The COVID-19 pandemic has had a “catastrophic effect” on cancer patients in Europe: WHO official


The COVID-19 pandemic has had a “catastrophic effect” on cancer patients over the past two years. WHO Europe Director Hans Kluge said Thursday, as up to 50% of cancer services were disrupted last year.

Kruge Virtual press conference The day before World Cancer Day, International Awareness Day led by the Union for International Cancer Control (UICC).

“Tomorrow is World Cancer Day. We would like to take this opportunity to highlight the catastrophic impact of the pandemic on cancer patients over the last two years,” said Kluge.

“The effects of COVID-19 certainly go far beyond the disease itself. Cancer affects all our lives, either directly or through effects on family and loved ones. In Europe and Central Asia. One in four people will be diagnosed with cancer in their lifetime, which is one of the leading causes of mortality and morbidity in the WHO European region, accounting for more than 20% of all deaths.

“Looking back over the last two years, cancer screening, diagnosis and treatment are struggling in an unprecedented way because medical services are struggling to respond to COVID-19,” said WHO Europe Director. I added.

In the last three months of 2021, all countries reporting in Europe saw 5-50% confusion in cancer treatments such as screening and treatment, according to the latest WHO Global Pulse Survey. ..

But the situation has improved since the first three months of last year, Kruge said. “The knock-on effect of this turmoil will be felt for years.”

In late 2021, 44% of countries around the world reported an increase in cancer screening service backlogs during the discovery of the Omicron variant of COVID-19, according to a WHO study.

However, in the early stages of the pandemic, the data were much worse, with the diagnosis of invasive tumors reduced by 44% in Belgium and 34% less than expected in Spain.

In Italy, which experienced one of the worst outbreaks of the virus in the first stages of the pandemic, colonic rectal screening decreased by 46% between 2019 and 2020.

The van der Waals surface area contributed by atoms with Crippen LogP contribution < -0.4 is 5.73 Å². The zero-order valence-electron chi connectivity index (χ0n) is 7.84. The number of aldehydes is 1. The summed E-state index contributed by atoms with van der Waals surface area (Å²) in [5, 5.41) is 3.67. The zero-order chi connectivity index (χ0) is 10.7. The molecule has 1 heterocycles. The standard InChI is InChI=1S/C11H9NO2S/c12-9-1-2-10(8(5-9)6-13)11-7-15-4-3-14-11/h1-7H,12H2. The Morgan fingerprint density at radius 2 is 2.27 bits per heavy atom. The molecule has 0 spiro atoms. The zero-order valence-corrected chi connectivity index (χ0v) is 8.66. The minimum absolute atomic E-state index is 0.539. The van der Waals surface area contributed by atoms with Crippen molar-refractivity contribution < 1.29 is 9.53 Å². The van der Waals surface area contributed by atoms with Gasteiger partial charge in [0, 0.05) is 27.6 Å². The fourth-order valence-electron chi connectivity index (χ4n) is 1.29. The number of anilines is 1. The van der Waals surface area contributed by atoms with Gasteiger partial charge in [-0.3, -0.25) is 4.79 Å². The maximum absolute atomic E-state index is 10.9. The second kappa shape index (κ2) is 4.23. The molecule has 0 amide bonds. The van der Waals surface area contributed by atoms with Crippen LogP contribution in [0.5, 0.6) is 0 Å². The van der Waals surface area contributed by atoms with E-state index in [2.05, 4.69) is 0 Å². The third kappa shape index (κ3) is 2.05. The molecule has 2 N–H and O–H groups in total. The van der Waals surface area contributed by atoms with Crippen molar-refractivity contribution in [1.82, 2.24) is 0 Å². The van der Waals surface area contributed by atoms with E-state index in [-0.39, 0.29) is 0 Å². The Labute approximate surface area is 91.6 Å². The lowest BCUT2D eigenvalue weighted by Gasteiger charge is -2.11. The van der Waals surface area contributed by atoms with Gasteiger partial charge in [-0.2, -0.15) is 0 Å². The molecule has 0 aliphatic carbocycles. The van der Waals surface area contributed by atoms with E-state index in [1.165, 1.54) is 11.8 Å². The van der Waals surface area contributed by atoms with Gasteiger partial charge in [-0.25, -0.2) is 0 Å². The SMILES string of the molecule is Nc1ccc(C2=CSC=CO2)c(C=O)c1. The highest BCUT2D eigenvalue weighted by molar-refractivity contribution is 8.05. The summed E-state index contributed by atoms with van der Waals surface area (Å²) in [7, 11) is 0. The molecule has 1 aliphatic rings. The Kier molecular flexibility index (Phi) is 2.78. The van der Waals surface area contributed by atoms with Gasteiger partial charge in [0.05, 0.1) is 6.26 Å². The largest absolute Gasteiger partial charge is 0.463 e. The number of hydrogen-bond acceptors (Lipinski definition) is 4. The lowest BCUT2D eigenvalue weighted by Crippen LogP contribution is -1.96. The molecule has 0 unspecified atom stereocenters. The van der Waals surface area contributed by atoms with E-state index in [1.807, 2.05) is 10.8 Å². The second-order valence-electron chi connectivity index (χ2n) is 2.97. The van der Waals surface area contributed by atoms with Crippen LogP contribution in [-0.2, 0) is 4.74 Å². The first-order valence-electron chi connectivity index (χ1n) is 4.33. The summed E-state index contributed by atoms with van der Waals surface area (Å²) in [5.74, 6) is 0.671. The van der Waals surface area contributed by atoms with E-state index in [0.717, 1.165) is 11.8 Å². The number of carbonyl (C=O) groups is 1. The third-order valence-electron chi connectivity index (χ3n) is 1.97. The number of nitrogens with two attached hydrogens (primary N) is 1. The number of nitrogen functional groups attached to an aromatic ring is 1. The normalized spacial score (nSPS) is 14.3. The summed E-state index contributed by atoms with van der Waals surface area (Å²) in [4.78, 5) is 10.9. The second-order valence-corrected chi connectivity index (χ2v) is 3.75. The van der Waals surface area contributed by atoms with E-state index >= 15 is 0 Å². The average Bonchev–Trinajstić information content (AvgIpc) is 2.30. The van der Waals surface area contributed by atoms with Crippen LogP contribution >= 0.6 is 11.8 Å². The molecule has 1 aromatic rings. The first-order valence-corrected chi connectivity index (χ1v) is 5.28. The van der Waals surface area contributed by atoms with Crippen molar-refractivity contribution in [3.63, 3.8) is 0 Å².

“The way pandemics delay cancer treatment and backlog services is a deadly interaction,” Kruge said. “At this point, 24 months after the arrival of COVID-19, healthcare professionals have been over-expanded and exhausted to address the direct effects of the virus.

“But thanks to vaccination, and as a result of less serious Omicron, any rest provided by widespread immunity [variant]Along with the upcoming spring and summer seasons, to reduce the backlog of chronic care services, healthcare professionals should use immediately to be able to return to other important health care functions. ..

“As we move forward, maintaining essential medical services, including services along the line of cancer treatment from prevention to early detection, diagnosis, treatment and palliative care, is a component of emergency planning and response. It must be, “says Kruge.

Kluge added that 30-40 percent of cancers in Europe and Central Asia are preventable.

To commemorate World Cancer Day, WHO is publishing a new guide to cancer screening as part of its initiative to eradicate cancer as a life-threatening disease in Europe and Central Asia through evidence-based policies.

On Wednesday, President Joe Biden said he would halve the country’s cancer mortality over the next 25 years as part of the “Monthly Cancer” initiative first launched in 2016 by then-President Barack Obama. Announced commitment.

Catabella Roberts

follow

Katabella Roberts is a reporter currently based in Turkey. She focuses primarily on the United States and covers the news and business of The Epoch Times.